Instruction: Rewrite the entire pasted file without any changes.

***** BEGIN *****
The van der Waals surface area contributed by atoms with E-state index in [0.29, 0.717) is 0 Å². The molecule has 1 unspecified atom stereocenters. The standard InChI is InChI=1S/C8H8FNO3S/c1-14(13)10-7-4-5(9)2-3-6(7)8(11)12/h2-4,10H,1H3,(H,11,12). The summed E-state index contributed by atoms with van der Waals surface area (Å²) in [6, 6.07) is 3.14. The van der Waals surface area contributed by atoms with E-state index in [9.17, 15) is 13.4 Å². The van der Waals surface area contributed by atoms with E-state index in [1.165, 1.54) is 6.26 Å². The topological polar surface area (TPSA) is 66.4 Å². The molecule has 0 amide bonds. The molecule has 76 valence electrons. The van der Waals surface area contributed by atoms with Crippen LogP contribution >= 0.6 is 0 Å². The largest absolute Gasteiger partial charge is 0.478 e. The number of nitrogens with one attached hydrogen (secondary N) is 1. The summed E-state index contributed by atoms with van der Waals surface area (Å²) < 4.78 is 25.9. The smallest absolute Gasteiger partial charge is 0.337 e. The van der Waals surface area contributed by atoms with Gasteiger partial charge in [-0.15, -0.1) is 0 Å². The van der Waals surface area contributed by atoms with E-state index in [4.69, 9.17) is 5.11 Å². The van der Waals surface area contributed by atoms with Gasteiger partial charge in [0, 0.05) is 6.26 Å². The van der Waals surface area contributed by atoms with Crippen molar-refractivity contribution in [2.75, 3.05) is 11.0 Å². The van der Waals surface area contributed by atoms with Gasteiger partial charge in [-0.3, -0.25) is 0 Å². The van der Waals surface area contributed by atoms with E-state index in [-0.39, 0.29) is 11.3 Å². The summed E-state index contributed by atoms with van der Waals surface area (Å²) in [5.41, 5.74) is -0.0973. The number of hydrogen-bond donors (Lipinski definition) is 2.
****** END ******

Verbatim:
The van der Waals surface area contributed by atoms with E-state index in [0.29, 0.717) is 0 Å². The molecule has 1 unspecified atom stereocenters. The standard InChI is InChI=1S/C8H8FNO3S/c1-14(13)10-7-4-5(9)2-3-6(7)8(11)12/h2-4,10H,1H3,(H,11,12). The summed E-state index contributed by atoms with van der Waals surface area (Å²) in [6, 6.07) is 3.14. The van der Waals surface area contributed by atoms with E-state index in [9.17, 15) is 13.4 Å². The van der Waals surface area contributed by atoms with E-state index in [1.165, 1.54) is 6.26 Å². The topological polar surface area (TPSA) is 66.4 Å². The molecule has 0 amide bonds. The molecule has 76 valence electrons. The van der Waals surface area contributed by atoms with Crippen LogP contribution >= 0.6 is 0 Å². The largest absolute Gasteiger partial charge is 0.478 e. The number of nitrogens with one attached hydrogen (secondary N) is 1. The summed E-state index contributed by atoms with van der Waals surface area (Å²) < 4.78 is 25.9. The smallest absolute Gasteiger partial charge is 0.337 e. The van der Waals surface area contributed by atoms with Gasteiger partial charge in [-0.15, -0.1) is 0 Å². The van der Waals surface area contributed by atoms with E-state index in [4.69, 9.17) is 5.11 Å². The van der Waals surface area contributed by atoms with Gasteiger partial charge in [0, 0.05) is 6.26 Å². The van der Waals surface area contributed by atoms with Crippen molar-refractivity contribution in [2.75, 3.05) is 11.0 Å². The van der Waals surface area contributed by atoms with Gasteiger partial charge in [-0.3, -0.25) is 0 Å². The van der Waals surface area contributed by atoms with E-state index in [-0.39, 0.29) is 11.3 Å². The summed E-state index contributed by atoms with van der Waals surface area (Å²) in [5.41, 5.74) is -0.0973. The number of hydrogen-bond donors (Lipinski definition) is 2.